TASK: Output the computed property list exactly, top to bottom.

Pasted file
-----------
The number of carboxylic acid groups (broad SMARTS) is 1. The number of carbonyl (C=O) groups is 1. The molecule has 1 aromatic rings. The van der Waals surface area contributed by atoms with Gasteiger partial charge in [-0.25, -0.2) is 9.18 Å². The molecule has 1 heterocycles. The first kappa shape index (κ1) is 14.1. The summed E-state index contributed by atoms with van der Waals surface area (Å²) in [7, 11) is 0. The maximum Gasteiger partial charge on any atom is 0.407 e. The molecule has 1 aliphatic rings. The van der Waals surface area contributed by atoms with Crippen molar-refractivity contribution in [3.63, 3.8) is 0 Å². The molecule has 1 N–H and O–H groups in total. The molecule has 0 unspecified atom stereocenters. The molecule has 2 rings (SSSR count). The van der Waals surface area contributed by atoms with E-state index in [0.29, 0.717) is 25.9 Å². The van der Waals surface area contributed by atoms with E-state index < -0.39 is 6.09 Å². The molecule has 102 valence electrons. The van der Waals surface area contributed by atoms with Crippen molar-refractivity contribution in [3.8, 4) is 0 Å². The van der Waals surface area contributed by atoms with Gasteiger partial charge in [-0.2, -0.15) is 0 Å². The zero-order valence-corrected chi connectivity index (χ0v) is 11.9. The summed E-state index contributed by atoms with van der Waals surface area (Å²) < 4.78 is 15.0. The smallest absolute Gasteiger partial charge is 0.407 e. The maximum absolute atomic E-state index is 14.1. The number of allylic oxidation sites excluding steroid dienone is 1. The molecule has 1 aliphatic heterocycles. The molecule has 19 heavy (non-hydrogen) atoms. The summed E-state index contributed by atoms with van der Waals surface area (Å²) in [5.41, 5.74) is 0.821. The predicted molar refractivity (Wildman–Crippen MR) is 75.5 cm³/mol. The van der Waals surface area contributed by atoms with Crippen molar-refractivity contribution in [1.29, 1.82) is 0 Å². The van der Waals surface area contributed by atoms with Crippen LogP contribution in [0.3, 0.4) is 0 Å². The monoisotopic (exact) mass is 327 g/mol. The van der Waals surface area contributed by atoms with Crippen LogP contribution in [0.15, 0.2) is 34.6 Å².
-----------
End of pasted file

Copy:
The number of carboxylic acid groups (broad SMARTS) is 1. The number of carbonyl (C=O) groups is 1. The molecule has 1 aromatic rings. The van der Waals surface area contributed by atoms with Gasteiger partial charge in [-0.25, -0.2) is 9.18 Å². The molecule has 1 heterocycles. The first kappa shape index (κ1) is 14.1. The summed E-state index contributed by atoms with van der Waals surface area (Å²) in [7, 11) is 0. The maximum Gasteiger partial charge on any atom is 0.407 e. The molecule has 1 aliphatic rings. The van der Waals surface area contributed by atoms with Crippen molar-refractivity contribution in [3.63, 3.8) is 0 Å². The molecule has 1 N–H and O–H groups in total. The molecule has 0 unspecified atom stereocenters. The molecule has 2 rings (SSSR count). The van der Waals surface area contributed by atoms with E-state index in [0.29, 0.717) is 25.9 Å². The van der Waals surface area contributed by atoms with E-state index < -0.39 is 6.09 Å². The molecule has 102 valence electrons. The van der Waals surface area contributed by atoms with Crippen molar-refractivity contribution in [3.8, 4) is 0 Å². The van der Waals surface area contributed by atoms with Gasteiger partial charge in [-0.2, -0.15) is 0 Å². The zero-order valence-corrected chi connectivity index (χ0v) is 11.9. The summed E-state index contributed by atoms with van der Waals surface area (Å²) < 4.78 is 15.0. The smallest absolute Gasteiger partial charge is 0.407 e. The maximum absolute atomic E-state index is 14.1. The number of allylic oxidation sites excluding steroid dienone is 1. The molecule has 1 aliphatic heterocycles. The molecule has 19 heavy (non-hydrogen) atoms. The summed E-state index contributed by atoms with van der Waals surface area (Å²) in [5.41, 5.74) is 0.821. The predicted molar refractivity (Wildman–Crippen MR) is 75.5 cm³/mol. The van der Waals surface area contributed by atoms with Crippen molar-refractivity contribution in [1.29, 1.82) is 0 Å². The van der Waals surface area contributed by atoms with Crippen LogP contribution in [0.3, 0.4) is 0 Å². The monoisotopic (exact) mass is 327 g/mol. The van der Waals surface area contributed by atoms with Crippen LogP contribution in [0.15, 0.2) is 34.6 Å².